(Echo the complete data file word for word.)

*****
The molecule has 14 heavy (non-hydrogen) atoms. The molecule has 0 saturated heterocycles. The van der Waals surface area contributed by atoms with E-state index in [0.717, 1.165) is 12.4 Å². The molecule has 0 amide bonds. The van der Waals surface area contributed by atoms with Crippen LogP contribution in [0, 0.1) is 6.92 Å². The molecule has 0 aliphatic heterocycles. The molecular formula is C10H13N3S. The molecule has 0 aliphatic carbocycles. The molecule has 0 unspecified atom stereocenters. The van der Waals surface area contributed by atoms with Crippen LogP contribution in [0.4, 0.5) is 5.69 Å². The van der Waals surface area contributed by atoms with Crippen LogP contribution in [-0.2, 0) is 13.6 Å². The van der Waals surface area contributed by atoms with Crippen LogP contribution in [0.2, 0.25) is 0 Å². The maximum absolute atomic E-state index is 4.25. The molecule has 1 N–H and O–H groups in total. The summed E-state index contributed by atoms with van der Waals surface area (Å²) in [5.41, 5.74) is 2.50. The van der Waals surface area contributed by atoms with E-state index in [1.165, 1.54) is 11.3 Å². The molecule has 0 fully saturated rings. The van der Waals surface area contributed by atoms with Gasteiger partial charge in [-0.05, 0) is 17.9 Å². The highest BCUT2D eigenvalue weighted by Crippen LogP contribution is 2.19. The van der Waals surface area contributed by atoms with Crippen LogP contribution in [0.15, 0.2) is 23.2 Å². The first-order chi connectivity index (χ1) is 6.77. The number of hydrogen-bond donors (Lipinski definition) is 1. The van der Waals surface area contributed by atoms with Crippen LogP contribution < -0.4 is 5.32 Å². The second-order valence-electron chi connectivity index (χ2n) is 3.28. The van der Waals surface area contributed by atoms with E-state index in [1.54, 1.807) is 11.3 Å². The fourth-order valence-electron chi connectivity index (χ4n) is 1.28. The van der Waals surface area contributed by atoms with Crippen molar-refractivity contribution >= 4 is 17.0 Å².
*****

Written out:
The molecule has 14 heavy (non-hydrogen) atoms. The molecule has 0 saturated heterocycles. The van der Waals surface area contributed by atoms with E-state index in [0.717, 1.165) is 12.4 Å². The molecule has 0 amide bonds. The van der Waals surface area contributed by atoms with Crippen LogP contribution in [0, 0.1) is 6.92 Å². The molecule has 0 aliphatic heterocycles. The molecular formula is C10H13N3S. The molecule has 0 aliphatic carbocycles. The molecule has 0 unspecified atom stereocenters. The van der Waals surface area contributed by atoms with Crippen LogP contribution in [0.4, 0.5) is 5.69 Å². The van der Waals surface area contributed by atoms with Crippen LogP contribution in [-0.2, 0) is 13.6 Å². The van der Waals surface area contributed by atoms with Crippen LogP contribution in [0.2, 0.25) is 0 Å². The maximum absolute atomic E-state index is 4.25. The molecule has 1 N–H and O–H groups in total. The summed E-state index contributed by atoms with van der Waals surface area (Å²) in [5.41, 5.74) is 2.50. The van der Waals surface area contributed by atoms with E-state index in [1.165, 1.54) is 11.3 Å². The molecule has 0 fully saturated rings. The van der Waals surface area contributed by atoms with Gasteiger partial charge in [-0.05, 0) is 17.9 Å². The highest BCUT2D eigenvalue weighted by Crippen LogP contribution is 2.19. The van der Waals surface area contributed by atoms with Crippen LogP contribution in [0.15, 0.2) is 23.2 Å². The first-order chi connectivity index (χ1) is 6.77. The number of hydrogen-bond donors (Lipinski definition) is 1. The van der Waals surface area contributed by atoms with Crippen LogP contribution < -0.4 is 5.32 Å². The second-order valence-electron chi connectivity index (χ2n) is 3.28. The van der Waals surface area contributed by atoms with E-state index in [1.54, 1.807) is 11.3 Å². The fourth-order valence-electron chi connectivity index (χ4n) is 1.28. The van der Waals surface area contributed by atoms with Crippen molar-refractivity contribution >= 4 is 17.0 Å².